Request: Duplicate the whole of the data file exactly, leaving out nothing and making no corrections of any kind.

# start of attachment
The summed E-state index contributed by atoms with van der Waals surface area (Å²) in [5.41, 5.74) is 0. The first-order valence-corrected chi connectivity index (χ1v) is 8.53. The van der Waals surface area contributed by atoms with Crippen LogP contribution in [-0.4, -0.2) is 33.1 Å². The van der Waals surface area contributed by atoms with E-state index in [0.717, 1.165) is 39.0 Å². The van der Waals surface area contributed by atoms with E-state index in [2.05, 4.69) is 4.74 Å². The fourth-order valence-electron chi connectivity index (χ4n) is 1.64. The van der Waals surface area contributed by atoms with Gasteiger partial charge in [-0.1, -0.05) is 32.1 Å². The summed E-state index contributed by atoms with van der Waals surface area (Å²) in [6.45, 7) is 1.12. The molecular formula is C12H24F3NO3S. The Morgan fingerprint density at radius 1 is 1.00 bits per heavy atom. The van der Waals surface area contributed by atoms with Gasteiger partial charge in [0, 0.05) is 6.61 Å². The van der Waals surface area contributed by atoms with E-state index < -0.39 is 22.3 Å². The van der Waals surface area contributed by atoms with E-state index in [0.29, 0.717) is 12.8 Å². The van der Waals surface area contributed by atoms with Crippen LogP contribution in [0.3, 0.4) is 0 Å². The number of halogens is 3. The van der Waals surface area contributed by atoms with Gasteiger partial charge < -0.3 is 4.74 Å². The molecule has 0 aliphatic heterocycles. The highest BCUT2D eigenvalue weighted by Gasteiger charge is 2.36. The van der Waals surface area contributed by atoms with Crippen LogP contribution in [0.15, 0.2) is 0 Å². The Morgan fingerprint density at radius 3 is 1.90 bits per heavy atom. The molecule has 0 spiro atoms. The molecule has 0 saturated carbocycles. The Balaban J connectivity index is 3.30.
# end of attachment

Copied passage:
The summed E-state index contributed by atoms with van der Waals surface area (Å²) in [5.41, 5.74) is 0. The first-order valence-corrected chi connectivity index (χ1v) is 8.53. The van der Waals surface area contributed by atoms with Crippen LogP contribution in [-0.4, -0.2) is 33.1 Å². The van der Waals surface area contributed by atoms with E-state index in [0.717, 1.165) is 39.0 Å². The van der Waals surface area contributed by atoms with E-state index in [2.05, 4.69) is 4.74 Å². The fourth-order valence-electron chi connectivity index (χ4n) is 1.64. The van der Waals surface area contributed by atoms with Gasteiger partial charge in [-0.1, -0.05) is 32.1 Å². The summed E-state index contributed by atoms with van der Waals surface area (Å²) in [6.45, 7) is 1.12. The molecular formula is C12H24F3NO3S. The Morgan fingerprint density at radius 1 is 1.00 bits per heavy atom. The van der Waals surface area contributed by atoms with Gasteiger partial charge in [0, 0.05) is 6.61 Å². The van der Waals surface area contributed by atoms with E-state index < -0.39 is 22.3 Å². The van der Waals surface area contributed by atoms with E-state index in [0.29, 0.717) is 12.8 Å². The van der Waals surface area contributed by atoms with Crippen LogP contribution in [0.3, 0.4) is 0 Å². The number of halogens is 3. The van der Waals surface area contributed by atoms with Gasteiger partial charge < -0.3 is 4.74 Å². The molecule has 0 aliphatic heterocycles. The highest BCUT2D eigenvalue weighted by Gasteiger charge is 2.36. The van der Waals surface area contributed by atoms with Crippen LogP contribution in [0.15, 0.2) is 0 Å². The Morgan fingerprint density at radius 3 is 1.90 bits per heavy atom. The molecule has 0 spiro atoms. The molecule has 0 saturated carbocycles. The Balaban J connectivity index is 3.30.